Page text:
As the atmosphere between Taiwan and China becomes increasingly friendly, on April 26 2009, on behalf of their respective governments, the two non-governmental organizations – the Straits Exchange Foundation (SEF) and the Association for Relations Across the Taiwan Straits (ARATS) – signed a declaration which, among other things, opens the doors to Chinese investment in Taiwan. Three days later Far EasTone Telecommunications Limited, one of the leading mobile operators in Taiwan, announced its plans for a strategic cooperation agreement and a share subscription agreement with China Mobile Limited, the world’s largest mobile telecommunications operator with approximately 477 million subscribers.
If approved by the authorities, the cooperation agreement will be the first direct Chinese investment in Taiwan since the Communist Party came to power in 1949. The terms of the agreements can be summarized as follows:
• Under the terms of transaction, China Mobile will acquire over 444 million new Far EasTone Telecommunications shares, issued through private placement, representing 12% of Far EasTone Telecommunications’s enlarged capitalization, in a transaction worth approximately NT$17.77 billion (US$533 million) – equivalent to NT$40 a share. China Mobile will acquire a seat on the board of directors.
• The two parties will create a joint venture in China to facilitate the provision of telecommunications services to their subscribers.
• The mutual strategic development will involve joint purchases and the development of roaming services, data and value-added businesses, and upgrades of networks and technology. Under the agreement, Far EasTone Telecommunications will provide a testbed for Taiwan’s software providers and manufacturers that are interested in the third-generation (3G) technology Time Division-Synchronous Code Division Multiple Access, a unique 3G standard adopted by the Chinese government.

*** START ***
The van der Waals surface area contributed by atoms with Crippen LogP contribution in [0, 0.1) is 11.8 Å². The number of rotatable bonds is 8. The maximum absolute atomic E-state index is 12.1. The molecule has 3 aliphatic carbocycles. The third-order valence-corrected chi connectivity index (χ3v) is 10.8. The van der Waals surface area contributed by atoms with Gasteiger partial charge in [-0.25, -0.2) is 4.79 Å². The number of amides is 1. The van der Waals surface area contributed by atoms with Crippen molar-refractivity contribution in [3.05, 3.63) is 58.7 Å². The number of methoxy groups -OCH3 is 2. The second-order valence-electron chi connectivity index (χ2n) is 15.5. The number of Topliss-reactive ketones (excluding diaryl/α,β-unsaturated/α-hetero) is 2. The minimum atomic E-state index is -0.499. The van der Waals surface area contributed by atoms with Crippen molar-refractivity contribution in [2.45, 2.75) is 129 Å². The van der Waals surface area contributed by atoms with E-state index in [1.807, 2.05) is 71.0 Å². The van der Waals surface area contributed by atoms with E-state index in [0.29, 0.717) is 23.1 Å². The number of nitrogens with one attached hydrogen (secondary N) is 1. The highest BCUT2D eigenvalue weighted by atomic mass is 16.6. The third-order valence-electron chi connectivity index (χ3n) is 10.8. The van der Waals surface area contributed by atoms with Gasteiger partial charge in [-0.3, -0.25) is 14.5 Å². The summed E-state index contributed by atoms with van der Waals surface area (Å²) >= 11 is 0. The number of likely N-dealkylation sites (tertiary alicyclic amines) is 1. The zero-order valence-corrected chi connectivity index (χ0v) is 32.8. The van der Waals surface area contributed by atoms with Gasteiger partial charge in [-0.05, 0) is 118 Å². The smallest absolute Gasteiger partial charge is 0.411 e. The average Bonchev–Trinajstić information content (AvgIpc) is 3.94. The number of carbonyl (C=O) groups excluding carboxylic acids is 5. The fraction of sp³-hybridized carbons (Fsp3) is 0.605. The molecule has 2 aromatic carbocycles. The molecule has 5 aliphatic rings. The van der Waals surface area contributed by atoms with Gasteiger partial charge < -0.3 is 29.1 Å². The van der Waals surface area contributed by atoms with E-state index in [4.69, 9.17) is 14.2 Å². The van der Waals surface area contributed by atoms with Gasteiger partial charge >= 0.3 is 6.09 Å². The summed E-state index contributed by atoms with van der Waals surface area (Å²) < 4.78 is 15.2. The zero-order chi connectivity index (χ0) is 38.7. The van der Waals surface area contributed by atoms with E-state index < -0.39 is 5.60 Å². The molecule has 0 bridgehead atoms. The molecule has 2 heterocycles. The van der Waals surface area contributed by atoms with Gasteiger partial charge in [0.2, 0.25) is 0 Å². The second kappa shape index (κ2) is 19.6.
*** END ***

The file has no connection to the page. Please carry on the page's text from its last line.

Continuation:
At the time of the signing the agreements, laws remained in effect prohibiting Chinese companies from directly investing in Taiwanese business. Douglas Hsu, chairman of Far EasTone Telecommunications, expressed the hope that the deal could be done in
the fourth quarter of 2009, once the new regulations governing Chinese investment can be passed.
However, a new law announced on May 25 2009 prohibits Chinese investment in Type I telecommunication operators.
Pursuant to the newly enacted Regulation Governing the Permission of the People from Mainland China Investing in Taiwan, investment by a Chinese entity representing more than 10% of the stocks of a Taiwanese listed company would require permission from the investment authority. In addition, the new regulation lists 99 industries into which Chinese entities may invest, and sets out investment quotas and investment ratios.
Under the regulation, a Chinese entity may invest in Type II telecommunications businesses (eg, data storage and retrieval or Voice over Internet Protocol service providers), but investment in Type I telecommunication businesses – including mobile telecommunications service providers, such as Far EasTone Telecommunications – is still prohibited, even if such investment is made through a subsidiary which is wholly or partly owned by a Chinese company.
In addition to the above requirements, the limitation on foreign investment provided in the Telecommunication Act still applies to Chinese investment. Pursuant to Article 12 (3), the total direct shareholding by foreign entities must not exceed 49% and the sum of direct and indirect shareholding by foreign entities must not exceed 60%. However, Hsu recently stated that his company’s foreign investment would remain below this statutory cap, even after China Mobile’s proposed acquisition of a 12% stake.
Hsu further stated that Far EasTone Telecommunications is content to wait for relaxation of the restriction on Chinese Investment in Type I communications businesses, and that even if the restriction were to remain in place, China Mobile might decide to continue the investment through the Qualified Domestic Institutional Investor mechanism.
Allowing Chinese investment in regulated industries is never easily achieved. According the statutory requirements, if and when the restriction on Chinese investment in Type I telecommunication business is lifted, the agreements between Far EasTone Telecommunications and China Mobile will need approval from numerous governmental authorities. The Taiwanese authorities in question are the Investment Commission of Economic Affairs Ministry, the National Communications Commission and the Mainland Affair Council. In China, approval will be required from the State Council, the State-owned Assets Supervision and Administration Commission, the Ministry of Industry and Information Technology and the Taiwan Affairs Office.